Downloadable file here: Are you a judge
Are You a Judge?
By Ps Lucas Stoltz.
Credit to Lewis Smedes’ article “Who Are We to Judge?” taken from ChristianityToday, 1 October 2001; and Ken Ham, Jeremy Ham, and David Chakranarayan’s “Does the Bible Tell Christians to Judge Not?” Taken from AnswersinGenesis, 26 April 2013; and “Should Christians judge each other? You betcha!” & “What does the Bible mean that we are not to judge others?”
Lately I’ve been having dreams of people freaking out with the statement, “stop judging me!” and it is probably because I challenge those who firmly believe Christians shouldn’t judge. Yet, I find it so sad that many are liberal or post-modern minded when defending their presupposed views.
Can you as a Christian, judge others? Absolutely. So much for keeping the answer till the end. But how about I defend my answer with Scripture, keeping the context of every passage and reference. Not using them to prove my agenda, but rather reiterating what Scripture so strongly teaches.
I ask you, as you read this, bear with me and exercise self-control as I study this issue. As Scripture exhorts, “whatever is true, whatever is honorable, whatever is just, whatever is pure, whatever is lovely, whatever is commendable, if there is any excellence, if there is anything worthy of praise, think about these things” (Phil 4:8, ESV).
In Matthew 7:1, Jesus said “Do not judge, or you too will be judged.” Many people interpret this verse to mean “You don’t have the right to tell me I’m wrong.” Immediately after Jesus says, “Do not judge,” He says, “Do not give dogs what is sacred; do not throw your pearls to pigs” (Matthew 7:6). Which calls for a sense of discernment in all our dealings. Later on, Jesus says, “Watch out for false prophets… By their fruit you will recognize them” (vv. 15-16). How are we to discern who are the “dogs” and “pigs” and “false prophets” unless we have the ability to make a judgment call on their doctrines and deeds? Jesus is giving us permission to tell right from wrong.
The Bible clearly teaches that truth is objective, eternal, and inseparable from God’s character. Anything that contradicts the truth is a lie, but to call something a “lie” is passing judgment. Think about it, to call adultery or murder a sin is passing judgment but it’s also to agree with God. When Jesus said not to judge others, He did not mean that no one can identify sin for what it is, based on God’s definition of sin.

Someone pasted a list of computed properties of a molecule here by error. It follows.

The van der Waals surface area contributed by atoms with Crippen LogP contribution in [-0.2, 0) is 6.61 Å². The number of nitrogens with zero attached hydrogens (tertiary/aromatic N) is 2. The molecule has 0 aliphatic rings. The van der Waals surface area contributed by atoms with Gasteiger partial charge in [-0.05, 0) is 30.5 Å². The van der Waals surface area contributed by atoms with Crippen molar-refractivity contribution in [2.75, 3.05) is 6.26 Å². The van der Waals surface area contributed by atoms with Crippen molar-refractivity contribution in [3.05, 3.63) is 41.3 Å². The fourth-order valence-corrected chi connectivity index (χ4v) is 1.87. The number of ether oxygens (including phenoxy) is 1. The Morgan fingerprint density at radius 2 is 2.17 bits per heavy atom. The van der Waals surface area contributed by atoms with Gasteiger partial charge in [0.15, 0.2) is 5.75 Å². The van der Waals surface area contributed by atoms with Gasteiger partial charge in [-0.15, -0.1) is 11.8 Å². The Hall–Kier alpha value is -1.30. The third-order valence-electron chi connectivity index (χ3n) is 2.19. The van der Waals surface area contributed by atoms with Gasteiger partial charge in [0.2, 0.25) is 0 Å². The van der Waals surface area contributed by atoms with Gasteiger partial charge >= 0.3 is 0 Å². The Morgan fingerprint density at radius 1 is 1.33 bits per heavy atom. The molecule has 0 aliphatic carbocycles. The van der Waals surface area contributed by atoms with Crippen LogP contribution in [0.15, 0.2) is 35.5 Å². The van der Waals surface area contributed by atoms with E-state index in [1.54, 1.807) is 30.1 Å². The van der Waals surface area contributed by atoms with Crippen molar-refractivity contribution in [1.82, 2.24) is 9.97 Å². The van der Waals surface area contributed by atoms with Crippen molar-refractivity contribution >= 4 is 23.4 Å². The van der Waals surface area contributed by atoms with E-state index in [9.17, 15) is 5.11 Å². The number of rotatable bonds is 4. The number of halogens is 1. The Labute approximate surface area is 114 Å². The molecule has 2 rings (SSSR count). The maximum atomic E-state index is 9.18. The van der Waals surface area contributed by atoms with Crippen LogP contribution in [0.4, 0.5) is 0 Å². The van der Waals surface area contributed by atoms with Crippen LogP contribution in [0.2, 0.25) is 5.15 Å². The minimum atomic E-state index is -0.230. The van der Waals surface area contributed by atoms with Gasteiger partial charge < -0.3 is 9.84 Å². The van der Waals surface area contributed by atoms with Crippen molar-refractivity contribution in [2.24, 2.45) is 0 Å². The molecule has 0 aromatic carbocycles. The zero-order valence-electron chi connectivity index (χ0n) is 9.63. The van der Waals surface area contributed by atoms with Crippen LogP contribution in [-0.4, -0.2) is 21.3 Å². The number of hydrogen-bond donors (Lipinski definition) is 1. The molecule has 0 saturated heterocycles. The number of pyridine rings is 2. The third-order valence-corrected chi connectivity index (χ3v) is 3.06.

As Christians, we are called to judge righteously, and judging between right and wrong is something we do every day! It should be a part of our very thinking. But it is God’s Word that makes the judgment on morality and truth, not our own opinions or theories.
According to Paul (1 Corinthians 2:15-16) true followers of Jesus are of the same mind. When you have the mind of Christ you have spiritual discernment, the ability to judge between right and wrong. Christians have the authority to judge people’s words and actions, and you should!
In John 7:24, Jesus gives a direct command to judge: “Stop judging by mere appearances, but instead judge correctly.” Which informs us of a right and wrong way of judging. Here are wrong ways of judging:
Superficial judgment – judging someone based on their appearances is sinful (John 7:24). Like King Solomon puts it, “If one gives an answer before he hears, it is his folly and shame” (Proverbs 18:13).
Hypocritical judgment – the command in Matthew 7:1 is followed by a warning against hypocrisy (Matthew 7:3–5). When we point out the sin of others while we ourselves commit the same sin, we condemn ourselves (Romans 2:1).
Unforgiving judgment – Jesus warned, “In the same way you judge others, you will be judged, and with the measure you use, it will be measured to you” (Matthew 7:2). Our response should rather be “gentle toward everyone” (Titus 3:2).
Self-righteous judgment – we are called to humility, as James writes “God opposes the proud” (James 4:6). Take the Pharisee and the Tax collector for example. The Pharisee was confident in his own righteousness and then he sinfully judged the Tax collector, God sees his heart and then refused to forgive the Pharisee’s sin (Luke 18:9–14).
Untrue judgment – this is when we bear false witness, which is condemned in Scripture. Proverbs 19:5, “A false witness will not go unpunished, and he who breathes out lies will not escape.” Titus 3:2, “…speak evil of no one…”
Too often, Christians are accused of “judging” when they speak against sin. John the Baptist suffered the wrath of Herodias when he rebuked her of adultery with Herod (Mark 6:18–19), and she eventually silenced John through death, but she could not silence the truth.
We, believers, are warned against judging others unfairly or unrighteously, but Jesus praises “biblical judgment.” We are to gently confront stumbling believers in Christ (Galatians 6:1), speaking the truth in love (Ephesians 4:15).
Because, what’s the purpose of judging error in a biblical manner? To Glorify Christ! See, the church is to be built on the foundation of Christ and the authority of His Word (Ephesians 2:20). This means we should examine our lives regularly and we are to lovingly challenge Christians who are in sin. This means, you’ll need to be bold for Christ, but you’ll also have to be humble, loving, and kind.
Ultimately, Jesus will judge all our hearts and the Gospel is our only hope for the sin we commit and for deliverance. “Do not take to heart all the things that people say, lest you hear your servant cursing you. Your heart knows that many times you yourself have cursed others” (Ecclesiastes 7:21-22). Repent of your sinful judgements and judge rightly, according to the standard of God’s Word, and when you yourself don’t meet that standard – take out the log in your own eye! There is one Lawgiver who is able to save and to destroy, you are not Him! Instead, worship Him.